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  • WPI: Experimental Investigation of Cascading Failure in Lithium Ion Cell Arrays – Impact of Cathode Chemistry

    Wednesday, September 02, 2020 | 10:00 A.M. EDT USA

    In lithium ion arrays, thermal runaway may propagate from a failing cell to neighboring cells and grow into a large-scale fire in a phenomenon referred to as cascading failure. A new experimental setup was developed to investigate cascading failure using 12 cell arrays constructed from cells of 18650 form factor. Thermal runaway was initiated in one cell using an electric heater and observed to propagate through the array using temperature sensors. Cascading failure was studied in nitrogen or air environment to elucidate the impact of combustion. The cell temperature allowed calculation of row-to-row propagation speed in arrays of different cathode chemistries. The yields of oxygen, carbon monoxide, carbon dioxide, total hydrocarbons and hydrogen were measured; corresponding fire hazards were assessed.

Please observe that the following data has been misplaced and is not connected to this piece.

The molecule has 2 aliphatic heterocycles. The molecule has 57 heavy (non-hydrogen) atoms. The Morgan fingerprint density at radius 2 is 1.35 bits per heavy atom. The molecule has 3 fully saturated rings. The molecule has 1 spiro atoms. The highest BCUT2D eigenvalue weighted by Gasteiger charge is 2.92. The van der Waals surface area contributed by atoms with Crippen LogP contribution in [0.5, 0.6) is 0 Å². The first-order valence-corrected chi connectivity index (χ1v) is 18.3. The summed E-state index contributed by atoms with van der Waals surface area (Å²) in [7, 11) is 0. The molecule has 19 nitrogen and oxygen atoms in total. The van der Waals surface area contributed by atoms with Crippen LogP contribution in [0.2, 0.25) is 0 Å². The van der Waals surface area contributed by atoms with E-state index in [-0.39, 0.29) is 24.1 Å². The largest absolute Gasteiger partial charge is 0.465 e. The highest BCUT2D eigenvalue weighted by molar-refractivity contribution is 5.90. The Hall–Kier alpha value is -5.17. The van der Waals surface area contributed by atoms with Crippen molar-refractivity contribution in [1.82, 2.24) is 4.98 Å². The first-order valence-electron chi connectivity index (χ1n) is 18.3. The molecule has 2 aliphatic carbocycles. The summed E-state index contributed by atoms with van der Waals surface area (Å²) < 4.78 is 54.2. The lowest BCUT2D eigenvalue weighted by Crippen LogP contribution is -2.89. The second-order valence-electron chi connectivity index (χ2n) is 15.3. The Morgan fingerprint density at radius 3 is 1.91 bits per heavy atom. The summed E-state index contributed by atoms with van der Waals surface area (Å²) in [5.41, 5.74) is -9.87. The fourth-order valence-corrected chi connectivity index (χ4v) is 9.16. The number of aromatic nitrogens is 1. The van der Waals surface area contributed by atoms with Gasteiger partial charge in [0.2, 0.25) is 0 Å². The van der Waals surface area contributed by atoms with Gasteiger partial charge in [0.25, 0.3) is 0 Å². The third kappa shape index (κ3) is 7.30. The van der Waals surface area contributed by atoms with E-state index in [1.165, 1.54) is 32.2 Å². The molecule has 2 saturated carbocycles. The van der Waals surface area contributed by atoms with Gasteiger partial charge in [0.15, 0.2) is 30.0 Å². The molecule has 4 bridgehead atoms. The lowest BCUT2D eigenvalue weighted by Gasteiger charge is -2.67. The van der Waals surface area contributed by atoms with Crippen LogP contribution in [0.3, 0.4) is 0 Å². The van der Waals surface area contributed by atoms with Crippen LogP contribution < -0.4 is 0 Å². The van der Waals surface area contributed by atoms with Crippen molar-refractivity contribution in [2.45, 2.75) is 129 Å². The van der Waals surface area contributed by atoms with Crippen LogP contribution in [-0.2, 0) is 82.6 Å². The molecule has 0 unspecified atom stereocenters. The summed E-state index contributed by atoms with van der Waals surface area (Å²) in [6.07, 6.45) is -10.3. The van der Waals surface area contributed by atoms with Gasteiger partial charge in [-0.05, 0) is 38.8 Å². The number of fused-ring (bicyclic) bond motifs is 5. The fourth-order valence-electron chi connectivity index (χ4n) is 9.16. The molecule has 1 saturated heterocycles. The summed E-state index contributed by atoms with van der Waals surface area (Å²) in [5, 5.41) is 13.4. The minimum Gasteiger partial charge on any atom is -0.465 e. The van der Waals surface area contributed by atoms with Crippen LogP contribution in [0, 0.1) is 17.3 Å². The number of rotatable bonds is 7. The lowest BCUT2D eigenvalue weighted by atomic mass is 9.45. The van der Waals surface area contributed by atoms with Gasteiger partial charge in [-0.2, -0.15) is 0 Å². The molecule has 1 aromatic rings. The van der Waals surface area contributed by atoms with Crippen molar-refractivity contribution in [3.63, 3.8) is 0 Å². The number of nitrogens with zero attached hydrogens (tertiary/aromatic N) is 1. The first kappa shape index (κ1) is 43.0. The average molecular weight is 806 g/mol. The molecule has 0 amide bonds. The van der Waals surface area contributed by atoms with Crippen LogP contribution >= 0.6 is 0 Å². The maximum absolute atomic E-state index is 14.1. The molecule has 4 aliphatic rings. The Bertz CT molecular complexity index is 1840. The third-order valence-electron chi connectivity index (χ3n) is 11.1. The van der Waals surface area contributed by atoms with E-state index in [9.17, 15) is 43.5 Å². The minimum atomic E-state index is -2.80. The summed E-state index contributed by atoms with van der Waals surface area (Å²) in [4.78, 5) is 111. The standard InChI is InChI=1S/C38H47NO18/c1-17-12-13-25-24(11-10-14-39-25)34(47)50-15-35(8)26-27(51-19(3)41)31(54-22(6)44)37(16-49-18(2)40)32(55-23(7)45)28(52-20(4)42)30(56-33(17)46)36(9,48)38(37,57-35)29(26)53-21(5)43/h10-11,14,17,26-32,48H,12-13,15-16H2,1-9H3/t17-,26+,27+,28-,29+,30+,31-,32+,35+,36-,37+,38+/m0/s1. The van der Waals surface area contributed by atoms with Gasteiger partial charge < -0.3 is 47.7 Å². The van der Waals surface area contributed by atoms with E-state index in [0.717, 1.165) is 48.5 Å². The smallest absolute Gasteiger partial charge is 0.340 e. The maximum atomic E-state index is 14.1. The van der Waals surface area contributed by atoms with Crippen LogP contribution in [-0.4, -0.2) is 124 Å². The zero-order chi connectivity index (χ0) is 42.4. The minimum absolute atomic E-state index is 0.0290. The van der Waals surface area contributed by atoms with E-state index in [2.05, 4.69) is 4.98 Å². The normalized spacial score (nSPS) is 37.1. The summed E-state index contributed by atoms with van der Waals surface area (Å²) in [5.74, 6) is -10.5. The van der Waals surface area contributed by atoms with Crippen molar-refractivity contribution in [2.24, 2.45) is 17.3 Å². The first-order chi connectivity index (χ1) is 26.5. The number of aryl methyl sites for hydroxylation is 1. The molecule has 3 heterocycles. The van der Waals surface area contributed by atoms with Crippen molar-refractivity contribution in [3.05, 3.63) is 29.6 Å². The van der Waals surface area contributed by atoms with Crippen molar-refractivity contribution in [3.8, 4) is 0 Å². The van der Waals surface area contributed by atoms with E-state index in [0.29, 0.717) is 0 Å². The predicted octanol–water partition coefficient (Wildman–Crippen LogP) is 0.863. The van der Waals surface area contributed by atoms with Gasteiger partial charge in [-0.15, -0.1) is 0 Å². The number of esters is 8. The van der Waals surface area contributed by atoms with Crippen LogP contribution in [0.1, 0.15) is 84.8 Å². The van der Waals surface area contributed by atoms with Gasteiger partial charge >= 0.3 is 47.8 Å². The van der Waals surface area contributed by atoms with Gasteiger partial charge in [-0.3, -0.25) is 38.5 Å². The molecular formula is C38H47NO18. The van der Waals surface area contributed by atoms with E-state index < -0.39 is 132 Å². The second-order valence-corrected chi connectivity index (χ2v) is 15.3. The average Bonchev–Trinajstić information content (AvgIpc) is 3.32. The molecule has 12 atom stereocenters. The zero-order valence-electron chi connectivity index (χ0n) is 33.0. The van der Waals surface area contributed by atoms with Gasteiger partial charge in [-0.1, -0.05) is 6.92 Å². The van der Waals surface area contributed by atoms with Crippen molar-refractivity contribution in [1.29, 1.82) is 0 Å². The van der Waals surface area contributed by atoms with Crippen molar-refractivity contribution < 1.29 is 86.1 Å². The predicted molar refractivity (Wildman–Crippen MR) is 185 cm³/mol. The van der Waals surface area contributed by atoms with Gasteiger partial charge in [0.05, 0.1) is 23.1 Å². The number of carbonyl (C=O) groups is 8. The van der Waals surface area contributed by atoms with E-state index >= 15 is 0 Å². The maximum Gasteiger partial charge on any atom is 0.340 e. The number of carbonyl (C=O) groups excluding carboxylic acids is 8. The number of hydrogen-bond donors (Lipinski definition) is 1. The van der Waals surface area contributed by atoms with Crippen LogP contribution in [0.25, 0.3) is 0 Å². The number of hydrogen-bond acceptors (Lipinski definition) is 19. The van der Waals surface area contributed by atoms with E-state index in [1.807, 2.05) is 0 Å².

This webinar will focus on the following key topics:

    • Thermal runaway propagation
    • Thermal runaway hazards
    • Failure dynamics
    • Flammability and toxicity
    • Failure Mitigation and suppression

    A PDF copy of the presentation will be sent to all attendees after the event.

    Ahmed Said – Postdoc Fellow, Worcester Polytechnic Institute

    Ahmed Said is a Postdoctoral Fellow at the Department of Fire Protection Engineering at Worcester Polytechnic Institute (WPI). He is broadly interested in problems related to fire, combustion, and thermal sciences. He is currently engaged in several projects: fire safety of lithium ion batteries, wildland fires, and fire spread on façade systems. He earned his PhD in Mechanical Engineering in 2020 from the University of Maryland, College Park. He also received his BS and MSc in Mechanical Engineering from Cairo University.